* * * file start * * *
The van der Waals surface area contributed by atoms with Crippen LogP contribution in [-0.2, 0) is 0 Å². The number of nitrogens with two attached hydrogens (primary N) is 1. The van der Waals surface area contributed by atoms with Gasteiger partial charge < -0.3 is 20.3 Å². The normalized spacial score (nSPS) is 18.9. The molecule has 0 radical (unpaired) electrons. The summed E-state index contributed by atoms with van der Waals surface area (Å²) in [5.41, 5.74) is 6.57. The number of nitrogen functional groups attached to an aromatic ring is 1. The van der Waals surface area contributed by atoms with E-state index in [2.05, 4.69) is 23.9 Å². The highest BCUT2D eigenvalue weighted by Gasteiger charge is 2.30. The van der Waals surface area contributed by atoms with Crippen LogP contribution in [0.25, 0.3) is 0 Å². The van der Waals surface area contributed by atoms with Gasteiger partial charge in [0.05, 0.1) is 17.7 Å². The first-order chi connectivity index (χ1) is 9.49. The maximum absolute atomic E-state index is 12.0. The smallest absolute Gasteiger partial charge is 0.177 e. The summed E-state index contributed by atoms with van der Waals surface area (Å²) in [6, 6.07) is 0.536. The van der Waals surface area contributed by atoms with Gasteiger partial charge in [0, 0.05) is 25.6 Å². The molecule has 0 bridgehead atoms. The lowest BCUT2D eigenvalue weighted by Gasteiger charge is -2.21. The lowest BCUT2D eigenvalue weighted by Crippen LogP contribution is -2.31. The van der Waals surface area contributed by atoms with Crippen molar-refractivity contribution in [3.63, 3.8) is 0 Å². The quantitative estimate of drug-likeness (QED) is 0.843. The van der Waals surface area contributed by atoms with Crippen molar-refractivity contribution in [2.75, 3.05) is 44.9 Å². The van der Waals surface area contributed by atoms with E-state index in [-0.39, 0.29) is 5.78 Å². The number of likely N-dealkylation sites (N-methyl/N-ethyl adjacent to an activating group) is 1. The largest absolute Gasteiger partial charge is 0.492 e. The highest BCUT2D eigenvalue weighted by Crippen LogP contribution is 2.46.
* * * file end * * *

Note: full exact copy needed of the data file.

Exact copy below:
The van der Waals surface area contributed by atoms with Crippen LogP contribution in [-0.2, 0) is 0 Å². The number of nitrogens with two attached hydrogens (primary N) is 1. The van der Waals surface area contributed by atoms with Gasteiger partial charge < -0.3 is 20.3 Å². The normalized spacial score (nSPS) is 18.9. The molecule has 0 radical (unpaired) electrons. The summed E-state index contributed by atoms with van der Waals surface area (Å²) in [5.41, 5.74) is 6.57. The number of nitrogen functional groups attached to an aromatic ring is 1. The van der Waals surface area contributed by atoms with E-state index in [2.05, 4.69) is 23.9 Å². The highest BCUT2D eigenvalue weighted by Gasteiger charge is 2.30. The van der Waals surface area contributed by atoms with Crippen LogP contribution in [0.25, 0.3) is 0 Å². The van der Waals surface area contributed by atoms with Gasteiger partial charge in [0.05, 0.1) is 17.7 Å². The first-order chi connectivity index (χ1) is 9.49. The maximum absolute atomic E-state index is 12.0. The smallest absolute Gasteiger partial charge is 0.177 e. The summed E-state index contributed by atoms with van der Waals surface area (Å²) in [6, 6.07) is 0.536. The van der Waals surface area contributed by atoms with Gasteiger partial charge in [0, 0.05) is 25.6 Å². The molecule has 0 bridgehead atoms. The lowest BCUT2D eigenvalue weighted by Gasteiger charge is -2.21. The lowest BCUT2D eigenvalue weighted by Crippen LogP contribution is -2.31. The van der Waals surface area contributed by atoms with Crippen molar-refractivity contribution in [3.63, 3.8) is 0 Å². The quantitative estimate of drug-likeness (QED) is 0.843. The van der Waals surface area contributed by atoms with Crippen molar-refractivity contribution in [2.75, 3.05) is 44.9 Å². The van der Waals surface area contributed by atoms with E-state index in [-0.39, 0.29) is 5.78 Å². The number of likely N-dealkylation sites (N-methyl/N-ethyl adjacent to an activating group) is 1. The largest absolute Gasteiger partial charge is 0.492 e. The highest BCUT2D eigenvalue weighted by Crippen LogP contribution is 2.46.